Significant American flag flown over the US Capitol on the day of MLK's assassination
Significant American flag flown over the United States Capitol on April 4, 1968—the day of the assassination of Martin Luther King, Jr. The 100% cotton flag, manufactured by Annin & Company under the 'Defiance' brand name, measures 5´ x 8´, and is housed in its original box. As is tradition, it has been folded into the shape of a tri-cornered hat, emblematic of those worn by continental soldiers during the war for Independence. Includes the original transmittal letter signed by Architect of the Capitol J. George Stewart, April 4, 1968, to New York Congressman Henry P. Smith III, in full: "This is to certify that the accompanying flag has flown over the United States Capitol. I understand that this flag is for the Pekin Cemetery, Pekin, New York." Pekin is a noteworthy destination, as the hamlet had once been a stop on the Underground Railroad. Also accompanied by other original flag ephemera, including two brochures about the US flag and a sheet music booklet for the pledge of allegiance. In fine condition, with light wear to the box. Provenance: Michael T. Goforth Collection of Important Americana.
On April 3rd, the Rev. Dr. Martin Luther King, Jr. had given his memorable 'mountaintop' sermon, addressing threats against his life. He said: 'I’ve been to the mountaintop…And I’ve looked over, and I’ve seen the Promised Land. I may not get there with you. But I want you to know tonight that we, as a people, will get to the promised land.' The next day, at 6:01 PM on April 4, 1968, a shot rang out at the Lorraine Motel in Memphis—King, standing on the balcony outside Room 306, was struck in the face and fell unconscious. Rushed to St. Joseph's Hospital, he was declared dead an hour later.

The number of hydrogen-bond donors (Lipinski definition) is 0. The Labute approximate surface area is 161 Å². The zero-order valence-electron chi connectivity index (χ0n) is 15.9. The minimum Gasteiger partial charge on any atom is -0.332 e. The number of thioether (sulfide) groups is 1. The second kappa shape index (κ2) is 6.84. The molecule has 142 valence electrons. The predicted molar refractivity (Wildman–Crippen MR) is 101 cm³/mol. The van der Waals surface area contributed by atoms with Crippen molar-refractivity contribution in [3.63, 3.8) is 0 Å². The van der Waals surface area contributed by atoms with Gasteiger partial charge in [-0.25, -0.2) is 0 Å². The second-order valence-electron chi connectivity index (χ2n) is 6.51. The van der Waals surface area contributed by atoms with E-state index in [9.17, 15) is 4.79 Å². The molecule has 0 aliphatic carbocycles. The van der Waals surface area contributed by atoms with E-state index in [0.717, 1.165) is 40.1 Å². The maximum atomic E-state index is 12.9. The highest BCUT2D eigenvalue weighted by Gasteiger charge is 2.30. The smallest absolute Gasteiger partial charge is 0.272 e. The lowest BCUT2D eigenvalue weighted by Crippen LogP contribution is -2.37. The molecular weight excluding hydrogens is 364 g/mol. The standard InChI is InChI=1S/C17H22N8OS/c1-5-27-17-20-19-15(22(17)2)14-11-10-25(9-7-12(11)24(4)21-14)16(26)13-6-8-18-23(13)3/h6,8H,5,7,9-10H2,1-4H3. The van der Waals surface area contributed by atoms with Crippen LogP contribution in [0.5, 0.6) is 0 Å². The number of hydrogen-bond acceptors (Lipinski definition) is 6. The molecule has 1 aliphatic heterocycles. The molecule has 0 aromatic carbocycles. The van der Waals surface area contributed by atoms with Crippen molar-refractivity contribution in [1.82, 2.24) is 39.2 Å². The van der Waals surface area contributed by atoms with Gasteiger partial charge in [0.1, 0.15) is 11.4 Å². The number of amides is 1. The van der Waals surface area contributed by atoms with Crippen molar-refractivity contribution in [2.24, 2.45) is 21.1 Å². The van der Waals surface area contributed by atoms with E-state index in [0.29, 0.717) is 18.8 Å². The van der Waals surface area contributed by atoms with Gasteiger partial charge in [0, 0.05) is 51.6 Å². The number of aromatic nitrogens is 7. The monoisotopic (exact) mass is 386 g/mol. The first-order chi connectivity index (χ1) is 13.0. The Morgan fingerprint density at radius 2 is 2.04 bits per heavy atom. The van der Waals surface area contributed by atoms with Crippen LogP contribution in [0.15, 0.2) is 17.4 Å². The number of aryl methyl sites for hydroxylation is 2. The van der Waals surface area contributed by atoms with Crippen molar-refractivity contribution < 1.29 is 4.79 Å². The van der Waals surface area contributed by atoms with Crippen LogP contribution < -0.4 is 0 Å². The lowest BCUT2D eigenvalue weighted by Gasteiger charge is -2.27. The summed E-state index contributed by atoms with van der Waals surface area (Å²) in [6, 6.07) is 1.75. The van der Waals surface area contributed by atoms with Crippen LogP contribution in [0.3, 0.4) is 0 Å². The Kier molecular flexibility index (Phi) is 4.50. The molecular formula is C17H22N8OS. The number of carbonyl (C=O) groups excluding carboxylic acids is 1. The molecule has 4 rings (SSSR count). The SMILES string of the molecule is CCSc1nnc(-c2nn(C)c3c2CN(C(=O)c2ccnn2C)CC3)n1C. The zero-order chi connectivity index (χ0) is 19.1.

As word of the assassination spread, riots broke out in cities across the United States. In Washington, D.C., the chaos grew over the course of three days—after a night of looting, window-smashing, and arson, on April 5th, President Johnson dispatched 11,850 federal troops and 1,750 D.C. Army National Guardsmen to assist the overwhelmed police force. Marines mounted machine guns on the steps of the Capitol and soldiers from the Army's 3rd Infantry Regiment guarded the White House. In the end, these riots resulted in 13 deaths, over 1,000 injuries, and over 7,600 arrests. One positive outcome was the speedy adoption of the Civil Rights Act of 1968, signed into law by President Lyndon B. Johnson on April 11, 1968.
This flag, flown over the United States Capitol as a witness to history on one of the nation's most tragic days, stands as a remarkable and important piece of Americana.